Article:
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Material for oyster restoration project reaches Dauphin Island destination

The goal of the environmental restoration project is to reinvigorate oyster reefs at Cedar Point Beach.


The Alabama Wildlife Federation (AWF) today announced that limestone for an oyster restoration project in the Gulf Coast has arrived at its Dauphin Island destination, off Cedar Point Beach in Heron Bay, where it is being deployed to create an oyster cultch to support and restore native Alabama oyster populations.

“Conservation of Alabama’s world-class outdoors and wildlife takes a team, and I’m proud of the various partners who have joined together to make this project possible,” said Tim Gothard, AWF executive director. “This project, funded in its entirety by private dollars, will help restore Alabama’s oyster populations for generations to come, and I thank all who played a role in making this happen. It was amazing to see material from the very far north corner of our state travel through our state’s beautiful waterways to provide a major boost to the saltwater resources so many Alabamians love and enjoy.” 

The limestone was donated by Vulcan Materials Co. and was transported from Tuscumbia in northwest Alabama to the Gulf Coast via the Tennessee, Tombigbee, and Mobile rivers by Cooper Marine.

The goal of the environmental restoration project is to reinvigorate oyster reefs at Cedar Point Beach. The Cedar Point Beach Oyster Restoration Project is 77 acres of water bottom located just west of Dauphin Island Parkway in Heron Bay. The site is a historic oyster reef area next to some of the most productive oyster reefs in Alabama waters. 

The project is intended to restore a large oyster reef footprint that can yield sustainable harvests of oysters for human consumption, continued management of the oyster reef for long-term productivity, and improved water quality through the filtering capacity of a larger and robust oyster population. A significant amount of limestone cultch material is needed to produce higher, more resilient oyster densities.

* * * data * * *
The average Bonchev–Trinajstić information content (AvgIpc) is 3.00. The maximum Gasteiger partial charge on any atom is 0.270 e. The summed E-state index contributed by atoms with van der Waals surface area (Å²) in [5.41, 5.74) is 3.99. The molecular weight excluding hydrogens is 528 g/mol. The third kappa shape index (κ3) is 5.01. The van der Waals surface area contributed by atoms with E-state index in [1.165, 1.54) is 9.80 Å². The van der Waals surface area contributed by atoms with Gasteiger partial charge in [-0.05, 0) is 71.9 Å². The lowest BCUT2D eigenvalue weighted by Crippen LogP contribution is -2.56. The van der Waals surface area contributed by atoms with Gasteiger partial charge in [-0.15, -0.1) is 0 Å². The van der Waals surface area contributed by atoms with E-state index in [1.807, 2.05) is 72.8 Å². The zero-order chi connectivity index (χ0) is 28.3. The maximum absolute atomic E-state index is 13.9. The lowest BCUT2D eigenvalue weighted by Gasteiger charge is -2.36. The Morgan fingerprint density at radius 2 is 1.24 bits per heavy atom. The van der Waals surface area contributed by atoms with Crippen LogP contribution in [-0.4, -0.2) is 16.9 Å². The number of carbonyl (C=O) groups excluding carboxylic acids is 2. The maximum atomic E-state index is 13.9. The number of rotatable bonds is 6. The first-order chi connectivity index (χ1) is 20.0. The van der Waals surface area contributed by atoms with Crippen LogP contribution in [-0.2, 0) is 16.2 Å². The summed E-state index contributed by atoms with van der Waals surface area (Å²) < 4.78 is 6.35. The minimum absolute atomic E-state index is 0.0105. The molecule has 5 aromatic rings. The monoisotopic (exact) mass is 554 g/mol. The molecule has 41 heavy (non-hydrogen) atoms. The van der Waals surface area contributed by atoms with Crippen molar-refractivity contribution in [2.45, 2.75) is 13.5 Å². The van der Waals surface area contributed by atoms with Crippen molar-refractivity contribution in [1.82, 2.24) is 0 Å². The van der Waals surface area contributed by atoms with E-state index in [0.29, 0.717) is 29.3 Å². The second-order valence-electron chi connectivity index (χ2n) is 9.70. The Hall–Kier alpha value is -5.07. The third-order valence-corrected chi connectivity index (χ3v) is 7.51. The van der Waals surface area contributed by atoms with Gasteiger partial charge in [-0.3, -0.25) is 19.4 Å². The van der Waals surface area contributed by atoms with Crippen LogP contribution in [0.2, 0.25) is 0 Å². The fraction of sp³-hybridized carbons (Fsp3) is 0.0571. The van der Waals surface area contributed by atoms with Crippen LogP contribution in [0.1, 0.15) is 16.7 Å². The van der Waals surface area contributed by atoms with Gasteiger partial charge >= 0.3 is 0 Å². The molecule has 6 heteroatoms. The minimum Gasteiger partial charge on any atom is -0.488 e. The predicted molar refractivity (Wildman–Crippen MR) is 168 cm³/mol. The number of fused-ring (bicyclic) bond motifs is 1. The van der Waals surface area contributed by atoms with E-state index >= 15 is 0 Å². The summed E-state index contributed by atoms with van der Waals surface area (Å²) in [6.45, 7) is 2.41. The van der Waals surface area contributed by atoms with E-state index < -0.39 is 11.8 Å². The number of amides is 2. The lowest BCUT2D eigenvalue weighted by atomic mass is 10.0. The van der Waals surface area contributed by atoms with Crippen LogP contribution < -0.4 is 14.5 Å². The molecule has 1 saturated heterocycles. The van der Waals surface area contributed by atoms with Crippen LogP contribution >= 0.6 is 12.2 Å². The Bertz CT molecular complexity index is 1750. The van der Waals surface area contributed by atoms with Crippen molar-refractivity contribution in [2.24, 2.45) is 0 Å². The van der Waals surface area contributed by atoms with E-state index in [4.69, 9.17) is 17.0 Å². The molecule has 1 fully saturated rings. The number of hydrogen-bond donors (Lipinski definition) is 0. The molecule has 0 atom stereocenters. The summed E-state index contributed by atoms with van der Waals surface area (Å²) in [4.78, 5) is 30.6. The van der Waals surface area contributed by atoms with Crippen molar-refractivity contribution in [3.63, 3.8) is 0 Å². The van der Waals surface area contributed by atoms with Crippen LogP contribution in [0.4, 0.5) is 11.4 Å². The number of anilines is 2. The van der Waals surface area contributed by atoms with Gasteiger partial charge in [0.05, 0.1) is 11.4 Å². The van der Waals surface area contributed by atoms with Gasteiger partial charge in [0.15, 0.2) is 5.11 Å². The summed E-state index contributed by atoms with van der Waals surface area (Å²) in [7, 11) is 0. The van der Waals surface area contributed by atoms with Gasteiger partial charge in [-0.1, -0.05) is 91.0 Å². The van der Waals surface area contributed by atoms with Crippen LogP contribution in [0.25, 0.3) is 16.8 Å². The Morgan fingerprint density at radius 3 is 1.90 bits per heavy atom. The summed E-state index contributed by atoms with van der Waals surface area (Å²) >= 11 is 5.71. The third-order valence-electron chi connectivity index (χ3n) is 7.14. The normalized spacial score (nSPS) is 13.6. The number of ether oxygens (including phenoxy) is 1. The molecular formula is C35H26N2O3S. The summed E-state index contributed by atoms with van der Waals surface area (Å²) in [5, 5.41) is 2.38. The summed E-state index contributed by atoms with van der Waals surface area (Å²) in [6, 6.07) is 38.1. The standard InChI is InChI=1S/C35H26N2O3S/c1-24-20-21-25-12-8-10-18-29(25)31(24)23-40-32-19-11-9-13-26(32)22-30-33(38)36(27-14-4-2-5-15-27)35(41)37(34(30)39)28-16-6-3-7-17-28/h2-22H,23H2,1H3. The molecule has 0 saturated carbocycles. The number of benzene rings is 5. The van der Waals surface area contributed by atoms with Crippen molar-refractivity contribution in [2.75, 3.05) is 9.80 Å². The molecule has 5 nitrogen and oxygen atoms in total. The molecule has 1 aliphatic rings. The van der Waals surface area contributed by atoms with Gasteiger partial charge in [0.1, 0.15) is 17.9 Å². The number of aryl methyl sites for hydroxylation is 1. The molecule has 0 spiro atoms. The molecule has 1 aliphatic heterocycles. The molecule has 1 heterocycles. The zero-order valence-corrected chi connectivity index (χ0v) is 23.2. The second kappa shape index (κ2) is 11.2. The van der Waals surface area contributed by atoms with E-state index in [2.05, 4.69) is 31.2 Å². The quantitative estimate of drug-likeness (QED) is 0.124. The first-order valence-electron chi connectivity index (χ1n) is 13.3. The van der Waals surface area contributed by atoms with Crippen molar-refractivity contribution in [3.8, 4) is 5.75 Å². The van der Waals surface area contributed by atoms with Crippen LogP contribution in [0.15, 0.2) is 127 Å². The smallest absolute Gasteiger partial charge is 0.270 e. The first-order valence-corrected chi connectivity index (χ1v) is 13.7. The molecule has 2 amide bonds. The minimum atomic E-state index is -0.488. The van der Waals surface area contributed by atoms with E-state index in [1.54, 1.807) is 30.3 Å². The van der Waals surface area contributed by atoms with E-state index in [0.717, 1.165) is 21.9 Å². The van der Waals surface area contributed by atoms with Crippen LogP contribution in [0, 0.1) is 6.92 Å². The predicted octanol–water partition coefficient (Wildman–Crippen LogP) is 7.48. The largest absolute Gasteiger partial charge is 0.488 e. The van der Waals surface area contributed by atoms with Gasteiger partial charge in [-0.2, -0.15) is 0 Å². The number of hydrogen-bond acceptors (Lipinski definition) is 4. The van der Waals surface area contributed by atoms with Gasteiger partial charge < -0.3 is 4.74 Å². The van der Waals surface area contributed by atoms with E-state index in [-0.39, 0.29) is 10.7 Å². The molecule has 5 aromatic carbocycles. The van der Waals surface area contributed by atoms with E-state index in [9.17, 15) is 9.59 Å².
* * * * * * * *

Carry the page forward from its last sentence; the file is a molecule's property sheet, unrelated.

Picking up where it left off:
“The state of Alabama is blessed with tremendous natural resources,” said Scott Bannon, director of the Alabama Department of Conservation and Natural Resources’ (DCNR) Marine Resources Division (MRD). “DCNR is responsible for maintaining and developing those resources for current and future generations, but we do not do this alone. We are fortunate to have many partners who use their resources to help fill the gaps. This project would have cost our division nearly a half-million dollars. With limited resources at our disposal, we are thankful for AWF’s leadership in providing funding, securing additional investors, and managing the contracts to make the project happen.”

Vulcan Materials donated 6,500 tons of limestone cultch material; Cooper Marine provided more than $150,000 of in-kind transportation; AWF donated $100,000 for the deployment of the oyster cultch; and the Coastal Land Trust, the Jernigan Foundation, J.L. Bedsole Foundation and PowerSouth all donated equal amounts to match AWF dollar for dollar on cultch deployment. 

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“Environmental stewardship is one of our top priorities, and we are proud to support this important environmental restoration effort for the Alabama Gulf Coast,” said Mitesh Shah, President of Vulcan Materials Company’s Southern and Gulf Coast Division. “Through our partnership with the Alabama Wildlife Federation, Cooper Marine, and others, the limestone from our Pride Quarry in north Alabama has now made its way down our state’s river systems and into this historic oyster reef area. We look forward to seeing the impact that this oyster clutch will have on our state’s native oyster populations.”

The oyster cultch material provides points of attachment for recently settled oysters, or “spat,” for the restoration project.

“It was a privilege to use our resources to support an important project for environmental upkeep on Alabama’s coast,” said Angus Cooper III, president of the Cooper Group. “We thank the various partners who came together to make this possible and are looking forward to seeing the impact it will have on Alabama’s native oyster populations.”

As the limestone material traveled from north Alabama down Alabama’s river systems to the Gulf Coast, AWF tracked its progress and provided updates through its Facebook page. You can visit the page to view the travel of the barges carrying the limestone to its destination at Heron Bay.

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